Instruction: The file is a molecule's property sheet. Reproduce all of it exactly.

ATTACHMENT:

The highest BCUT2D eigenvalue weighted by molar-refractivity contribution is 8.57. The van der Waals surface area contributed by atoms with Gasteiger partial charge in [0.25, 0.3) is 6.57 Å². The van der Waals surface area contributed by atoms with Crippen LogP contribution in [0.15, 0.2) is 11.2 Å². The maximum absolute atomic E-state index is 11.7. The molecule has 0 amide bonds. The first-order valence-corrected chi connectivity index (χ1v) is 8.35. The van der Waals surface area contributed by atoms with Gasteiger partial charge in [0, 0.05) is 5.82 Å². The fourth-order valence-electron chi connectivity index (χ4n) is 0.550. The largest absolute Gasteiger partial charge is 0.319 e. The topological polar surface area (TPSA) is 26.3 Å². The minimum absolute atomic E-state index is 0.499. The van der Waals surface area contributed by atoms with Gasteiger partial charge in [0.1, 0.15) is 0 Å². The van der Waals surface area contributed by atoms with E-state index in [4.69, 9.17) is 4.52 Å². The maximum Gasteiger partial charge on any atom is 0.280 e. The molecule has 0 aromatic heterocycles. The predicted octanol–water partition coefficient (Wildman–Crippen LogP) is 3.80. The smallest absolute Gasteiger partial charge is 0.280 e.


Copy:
The highest BCUT2D eigenvalue weighted by molar-refractivity contribution is 8.57. The van der Waals surface area contributed by atoms with Gasteiger partial charge in [0.25, 0.3) is 6.57 Å². The van der Waals surface area contributed by atoms with Crippen LogP contribution in [0.15, 0.2) is 11.2 Å². The maximum absolute atomic E-state index is 11.7. The molecule has 0 amide bonds. The first-order valence-corrected chi connectivity index (χ1v) is 8.35. The van der Waals surface area contributed by atoms with Gasteiger partial charge in [0, 0.05) is 5.82 Å². The fourth-order valence-electron chi connectivity index (χ4n) is 0.550. The largest absolute Gasteiger partial charge is 0.319 e. The topological polar surface area (TPSA) is 26.3 Å². The minimum absolute atomic E-state index is 0.499. The van der Waals surface area contributed by atoms with Gasteiger partial charge in [0.1, 0.15) is 0 Å². The van der Waals surface area contributed by atoms with E-state index in [4.69, 9.17) is 4.52 Å². The maximum Gasteiger partial charge on any atom is 0.280 e. The molecule has 0 aromatic heterocycles. The predicted octanol–water partition coefficient (Wildman–Crippen LogP) is 3.80. The smallest absolute Gasteiger partial charge is 0.280 e.